Raphael Sabatini (1875-1950)

“He was born with the gift of laughter and a sense that the world is mad.”

The foregoing quote is the opening line of this classic, immediately arresting and captivating the reader. Who, we wonder, can be “born with the gift of laughter and a sense that the world is mad”? We can’t wait to leap into the story’s breach. This, in my view, is the greatest opening line in all of fiction, and it is followed by a smoothly flowing, exciting and edifying novel that fulfills this early promise. This 1921-novel enables us to revisit and experience the causes of the late 1700’s French Revolution and to enjoy a creative, romantic plot, written beautifully, by an artist who paints with word images that make us reshape our wanting powers of observation and perceive portraits to be found in great, classic novels – a caliber of prose that simply does not exist in our language today.

Long before Sabatini gave his hero the name, Scaramouche (which is a play on the Italian word for “squirmish”), it was a name given to comics or buffoons in Medieval times and later in Punch and Judy shows and other theatrical genre, all antedating Sabatini. Sabatini’s Scaramouche (Andre-Louis Moreau, a well-educated but illegitimate son of a nobleman), however, is cut of a different cloth: a swash buckling adventurer, a thespian, a romantic, a swordsman, an orator, a philosopher, and a voice of reason and kindness, but (oddly to most) initially a voice against the French Revolution, until his best friend was butchered in a ludicrous duel which he had no chance of winning.

Sabitini’s Scarmouche looked at the comic side of people and events not because he was a fool, but because, like a good stoic, he accepted that he could change so little in life. Beneath his comic exterior beat a kind heart, a mind possessed of great knowledge and intellect and semi-hypnotic oratorical skills, and the courage to challenge the contemporary consensus. His contempt for the “Privileged” (nobility) and their treatment of the masses was stated thus: “A governing class is necessary in every society, but not necessarily a hereditary one…Absent inheritance, the best should always predominate…He was of too sane and logical a mind to gauge the depths of human insanity then revealed…his excessive honesty and oratory had burnt all his boats…” He became an outcast from his own family, hunted, driven into hiding within a career on the stage and, thereafter, as a fencing instructor, and, finally, as an orator to spur on the Revolution. In the end, as mob rule supplanted the nobility, with unbridled chaos and senseless brutality and killings, he realized: “[Y]ou must change man, not systems…Every system of government has failed in the end…Man never changes…He is always greedy, acquisitive, vile…Should we be better served if we replaced one ruling class [the nobility] by another [the mob]…Where there is power, there will always be abuses of it…The Revolution became the day of the rabble…a despotism of apes and brutes…a government by the whole of its parts…”, recalling Hugo’s Les Miserables and Pasternak’s chilling truth, in Dr. Zhivago, “Revolutions are good only on their first day.”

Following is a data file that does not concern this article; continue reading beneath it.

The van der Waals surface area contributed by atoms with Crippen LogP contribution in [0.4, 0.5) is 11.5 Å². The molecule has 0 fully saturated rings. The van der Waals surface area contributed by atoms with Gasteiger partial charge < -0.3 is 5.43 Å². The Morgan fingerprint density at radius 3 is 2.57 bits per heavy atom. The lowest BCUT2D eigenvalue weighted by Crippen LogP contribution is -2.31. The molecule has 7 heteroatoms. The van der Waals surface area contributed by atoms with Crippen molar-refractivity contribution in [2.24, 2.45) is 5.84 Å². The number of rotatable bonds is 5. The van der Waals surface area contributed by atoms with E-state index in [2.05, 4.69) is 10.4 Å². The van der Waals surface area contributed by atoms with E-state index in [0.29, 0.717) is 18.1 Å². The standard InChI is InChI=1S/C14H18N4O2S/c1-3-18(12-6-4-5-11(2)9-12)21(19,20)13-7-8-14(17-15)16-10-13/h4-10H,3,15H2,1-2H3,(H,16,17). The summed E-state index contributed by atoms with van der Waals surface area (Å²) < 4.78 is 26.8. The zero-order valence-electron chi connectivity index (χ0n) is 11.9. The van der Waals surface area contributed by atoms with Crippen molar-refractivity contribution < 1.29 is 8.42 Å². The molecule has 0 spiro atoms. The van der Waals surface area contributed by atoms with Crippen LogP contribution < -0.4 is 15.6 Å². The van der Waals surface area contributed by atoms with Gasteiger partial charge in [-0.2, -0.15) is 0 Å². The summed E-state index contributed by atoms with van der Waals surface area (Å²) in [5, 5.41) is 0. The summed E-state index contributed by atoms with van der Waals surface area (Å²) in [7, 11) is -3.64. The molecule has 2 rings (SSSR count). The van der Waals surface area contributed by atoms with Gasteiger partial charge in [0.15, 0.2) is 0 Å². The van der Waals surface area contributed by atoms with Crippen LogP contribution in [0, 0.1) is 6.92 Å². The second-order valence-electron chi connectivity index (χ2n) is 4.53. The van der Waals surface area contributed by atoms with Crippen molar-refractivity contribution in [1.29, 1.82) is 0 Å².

Although Scaramouche lands on his feet in the end, and with the girl of his dreams, he laments, “I recognize myself as part of this mad world…I can’t take any of it seriously, lest I lose my reason utterly,” recalling Voltaire’s sage view, “Laughter saves us from insanity…Laugh and make laugh.” In sum, Sabatini’s richly rewarding novel and his fascinating Scaramouche are admirable, lovable, entertaining and offer us an attitude that would enhance our abilities to deal with life’s disappointments. As does the author, “We part here, the richer for your acquaintance, ever your debtor, always your friend…” Sabatini, we long for your equals now.